Random Samples

Science  07 Jul 2006:
Vol. 313, Issue 5783, pp. 25

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    Ever since 1998, the year the water-beetle journal Latissimus published a landmark paper entitled “Another case of water beetles landing on a red car roof,” entomologists have sought to understand why aquatic insects tend to lay their eggs on dark-colored vehicles.

    Now a Hungarian team explains why. Biophysicist Gábor Horváth and colleagues of Eötvös Loránd University in Budapest laid out red, black, yellow, and white plastic sheets by a marsh one sunny summer day. Over the course of 3 hours, 1229 aquatic insects landed on the sheets: 700 on the red and 398 on the black, but only 88 on the yellow and 43 on the white. The scientists then measured reflection and polarization patterns from four automobiles in the same colors.

    The secret? Aquatic insects detect water based on the horizontal polarization of reflected light. Light from the red and black cars was highly and horizontally polarized, so from a bug's point of view, the darker surfaces look like water, the team concludes in the 7 July issue of Proceedings of the Royal Society B.

    “We propose that visitors to wetland habitats drive light-colored cars to avoid egg loss by confused water insects,” the team wryly advises. That makes sense to insect expert Mark Hostetler of the University of Florida, Gainesville, who also agrees that dirty, less reflective cars would pose less peril to bugs.


    If people feel they are being watched, they are likely to behave themselves—even if the observer is a paper copy of a pair of eyes. Behavioral biologist Melissa Bateson of the University of Newcastle upon Tyne in the U.K. is in charge of her psychology department's coffee-and-tea fund. Tired of colleagues failing to make the requested donation each time they filled up, she wondered whether the sense of being observed would make them shape up. Evolutionary theory says it's in our own interests to “behave nicely when we're being watched,” she says. Research also indicates that people will respond to eyelike spots on a computer screen.

    So, each week for 10 weeks, Bateson and her co-workers posted a different picture—of either eyes or flowers—near donation instructions. Milk use was tracked as an indicator of overall tea and coffee consumption. On average, drinkers put almost three times as much into the kitty during the “eyes” weeks, with some variation: A judgmental male gaze, for example, elicited more donations than a flirtatious female sideward glance, they report online 28 June in Biology Letters. “The size of the effect was really quite striking,” says Bateson. She suggests using eyes on security signs instead of pictures of closed-circuit cameras.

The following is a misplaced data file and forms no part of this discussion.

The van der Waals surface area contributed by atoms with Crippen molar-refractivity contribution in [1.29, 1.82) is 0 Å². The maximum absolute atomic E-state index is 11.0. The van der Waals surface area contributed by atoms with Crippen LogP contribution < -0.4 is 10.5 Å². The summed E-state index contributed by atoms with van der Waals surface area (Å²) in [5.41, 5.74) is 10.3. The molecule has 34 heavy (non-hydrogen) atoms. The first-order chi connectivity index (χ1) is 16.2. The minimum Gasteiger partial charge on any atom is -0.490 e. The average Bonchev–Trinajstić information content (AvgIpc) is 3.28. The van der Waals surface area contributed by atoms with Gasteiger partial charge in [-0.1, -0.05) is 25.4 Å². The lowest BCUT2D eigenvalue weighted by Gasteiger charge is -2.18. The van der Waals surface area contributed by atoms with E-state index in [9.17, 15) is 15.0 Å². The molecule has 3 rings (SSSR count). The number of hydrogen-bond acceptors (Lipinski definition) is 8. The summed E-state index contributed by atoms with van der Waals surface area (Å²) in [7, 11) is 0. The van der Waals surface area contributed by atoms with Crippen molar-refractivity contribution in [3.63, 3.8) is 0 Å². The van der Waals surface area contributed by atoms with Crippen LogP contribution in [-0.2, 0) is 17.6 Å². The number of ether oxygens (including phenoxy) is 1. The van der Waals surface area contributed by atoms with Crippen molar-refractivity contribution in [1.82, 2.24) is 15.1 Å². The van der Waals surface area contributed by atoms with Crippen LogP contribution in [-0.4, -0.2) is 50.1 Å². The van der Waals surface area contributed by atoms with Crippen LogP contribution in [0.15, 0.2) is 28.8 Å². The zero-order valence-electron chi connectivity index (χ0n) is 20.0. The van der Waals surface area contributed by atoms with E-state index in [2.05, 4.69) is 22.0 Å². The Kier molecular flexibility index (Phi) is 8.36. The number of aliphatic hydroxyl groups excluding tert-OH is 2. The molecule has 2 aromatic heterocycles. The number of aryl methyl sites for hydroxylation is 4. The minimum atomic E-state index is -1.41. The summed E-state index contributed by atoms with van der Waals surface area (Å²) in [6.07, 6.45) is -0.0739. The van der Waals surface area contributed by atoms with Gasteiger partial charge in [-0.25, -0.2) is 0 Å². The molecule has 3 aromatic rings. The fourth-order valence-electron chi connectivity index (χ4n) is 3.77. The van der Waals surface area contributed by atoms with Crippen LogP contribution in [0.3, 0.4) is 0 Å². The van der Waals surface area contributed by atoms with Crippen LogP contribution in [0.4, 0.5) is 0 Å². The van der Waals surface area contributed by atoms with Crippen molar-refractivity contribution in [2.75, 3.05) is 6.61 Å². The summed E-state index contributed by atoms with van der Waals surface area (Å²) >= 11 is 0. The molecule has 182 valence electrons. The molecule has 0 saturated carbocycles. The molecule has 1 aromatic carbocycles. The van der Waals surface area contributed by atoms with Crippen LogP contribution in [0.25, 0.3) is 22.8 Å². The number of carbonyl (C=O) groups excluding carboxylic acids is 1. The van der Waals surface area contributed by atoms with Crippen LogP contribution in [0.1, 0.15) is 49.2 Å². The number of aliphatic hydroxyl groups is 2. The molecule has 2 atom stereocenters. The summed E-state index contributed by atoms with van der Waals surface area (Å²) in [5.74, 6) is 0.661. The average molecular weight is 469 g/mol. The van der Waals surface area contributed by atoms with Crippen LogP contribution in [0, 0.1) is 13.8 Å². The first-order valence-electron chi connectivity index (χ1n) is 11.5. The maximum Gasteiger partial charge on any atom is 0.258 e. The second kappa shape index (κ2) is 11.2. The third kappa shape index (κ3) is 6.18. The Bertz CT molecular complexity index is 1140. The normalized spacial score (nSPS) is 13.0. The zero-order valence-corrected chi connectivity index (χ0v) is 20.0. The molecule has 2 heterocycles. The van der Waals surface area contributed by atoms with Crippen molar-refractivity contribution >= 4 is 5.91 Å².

“It's a great piece of work,” says anthropologist Daniel Fessler of the University of California, Los Angeles, who has showed that fake eyes prompt people to be generous in lab games. “This shows that the same thing happens in the real world.”



    When the 5200-year-old “Iceman,” a.k.a. Ötzi, was discovered in the Tyrolean Alps in 1991, the frozen body was in pretty bad shape. But a new study finds that in life, Ötzi was probably very well built and highly active.

    Ötzi was only about 158 centimeters tall, but a team led by anthropologist Christopher Ruff of Johns Hopkins University in Baltimore, Maryland, estimates from computed tomography scans of his pelvis and thighbones that he weighed about 61 kilograms and was stocky like a wrestler. The scientists also compared Ötzi with 139 European skeletons, ranging from about 30,000 to 3500 years old. Reflecting decreasing mobility as people transitioned from hunting and gathering to farming, the strength of the femurs and tibia, estimated from the distribution of the bone cortex, declined in the more recent skeletons.

    The Iceman's thighbones were average for his period, but his shins were exceptional, the scientists found. The tibia show a pattern of strengthening in the front and back, a sign of high mobility over rough terrain because of stress on the bone from constantly bending the leg. That's consistent with suggestions that he shepherded animals between Alpine valleys and mountains, the team concludes in the July issue of the Journal of Human Evolution.

    “This important biomechanical analysis provides compelling evidence that Ötzi was muscular, had large and robust bones, and was well adapted to living in tough, mountainous settings,” says anthropologist Clark Larsen of Ohio State University in Columbus.


    The news last week that Cadbury, the U.K.'s leading chocolate manufacturer, is sending 250 tons of chocolate to the landfill due to salmonella contamination has caused dismay among chocoholics and scientists alike. “The volume is shocking: equivalent to 33 double-decker buses,” says Gavin Harper, an environment and architecture student at the University of East London, U.K.

    In a paper he'll present next week at a “sustainable science” symposium in Wales, Harper has calculated that if the chocolate were burned for energy, it could provide 5500 gigajoules (1,530,000 kilowatt-hours)—enough to power a town of 90,000 people for a week. “Chocolate is biomass,” says Gaynor Hartnell of the Renewable Energy Association in London. “It is also very calorific, so burning seems a sensible idea.”